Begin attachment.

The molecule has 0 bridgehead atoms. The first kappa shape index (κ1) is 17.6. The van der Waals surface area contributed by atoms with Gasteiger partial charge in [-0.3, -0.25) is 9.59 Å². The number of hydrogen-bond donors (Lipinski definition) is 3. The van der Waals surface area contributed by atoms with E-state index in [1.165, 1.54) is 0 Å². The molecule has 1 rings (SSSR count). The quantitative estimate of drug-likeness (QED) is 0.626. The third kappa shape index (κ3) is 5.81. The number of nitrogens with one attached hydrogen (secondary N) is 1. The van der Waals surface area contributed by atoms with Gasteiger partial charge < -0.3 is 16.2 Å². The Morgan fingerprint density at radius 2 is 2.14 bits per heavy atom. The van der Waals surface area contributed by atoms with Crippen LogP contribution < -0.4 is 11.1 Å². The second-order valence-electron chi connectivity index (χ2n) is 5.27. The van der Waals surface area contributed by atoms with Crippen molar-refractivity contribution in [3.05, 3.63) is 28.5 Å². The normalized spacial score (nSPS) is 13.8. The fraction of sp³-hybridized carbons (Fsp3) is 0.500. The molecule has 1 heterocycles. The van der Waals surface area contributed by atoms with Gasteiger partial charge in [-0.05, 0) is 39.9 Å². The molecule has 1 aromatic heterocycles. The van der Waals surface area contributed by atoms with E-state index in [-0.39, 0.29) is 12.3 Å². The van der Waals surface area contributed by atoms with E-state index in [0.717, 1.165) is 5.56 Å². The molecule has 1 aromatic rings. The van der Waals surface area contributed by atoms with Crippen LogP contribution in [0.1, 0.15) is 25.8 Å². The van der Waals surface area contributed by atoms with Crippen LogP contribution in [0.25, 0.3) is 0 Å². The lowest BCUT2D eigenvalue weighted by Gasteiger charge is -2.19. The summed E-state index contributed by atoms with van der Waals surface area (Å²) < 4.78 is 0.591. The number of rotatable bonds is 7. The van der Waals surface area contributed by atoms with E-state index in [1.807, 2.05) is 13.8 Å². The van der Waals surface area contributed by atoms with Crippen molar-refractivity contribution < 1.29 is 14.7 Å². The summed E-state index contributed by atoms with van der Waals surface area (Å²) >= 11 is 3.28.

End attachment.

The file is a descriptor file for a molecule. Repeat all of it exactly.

The molecule has 0 bridgehead atoms. The first kappa shape index (κ1) is 17.6. The van der Waals surface area contributed by atoms with Gasteiger partial charge in [-0.3, -0.25) is 9.59 Å². The number of hydrogen-bond donors (Lipinski definition) is 3. The van der Waals surface area contributed by atoms with E-state index in [1.165, 1.54) is 0 Å². The molecule has 1 rings (SSSR count). The quantitative estimate of drug-likeness (QED) is 0.626. The third kappa shape index (κ3) is 5.81. The number of nitrogens with one attached hydrogen (secondary N) is 1. The van der Waals surface area contributed by atoms with Gasteiger partial charge < -0.3 is 16.2 Å². The Morgan fingerprint density at radius 2 is 2.14 bits per heavy atom. The van der Waals surface area contributed by atoms with Crippen LogP contribution < -0.4 is 11.1 Å². The second-order valence-electron chi connectivity index (χ2n) is 5.27. The van der Waals surface area contributed by atoms with Crippen molar-refractivity contribution in [3.05, 3.63) is 28.5 Å². The normalized spacial score (nSPS) is 13.8. The fraction of sp³-hybridized carbons (Fsp3) is 0.500. The molecule has 1 heterocycles. The van der Waals surface area contributed by atoms with Gasteiger partial charge in [-0.05, 0) is 39.9 Å². The molecule has 1 aromatic heterocycles. The van der Waals surface area contributed by atoms with E-state index in [-0.39, 0.29) is 12.3 Å². The van der Waals surface area contributed by atoms with E-state index in [0.717, 1.165) is 5.56 Å². The molecule has 1 aromatic rings. The van der Waals surface area contributed by atoms with Crippen LogP contribution in [0.1, 0.15) is 25.8 Å². The van der Waals surface area contributed by atoms with Crippen LogP contribution in [0.25, 0.3) is 0 Å². The lowest BCUT2D eigenvalue weighted by Gasteiger charge is -2.19. The summed E-state index contributed by atoms with van der Waals surface area (Å²) < 4.78 is 0.591. The number of rotatable bonds is 7. The van der Waals surface area contributed by atoms with E-state index in [1.807, 2.05) is 13.8 Å². The van der Waals surface area contributed by atoms with Crippen molar-refractivity contribution < 1.29 is 14.7 Å². The summed E-state index contributed by atoms with van der Waals surface area (Å²) >= 11 is 3.28.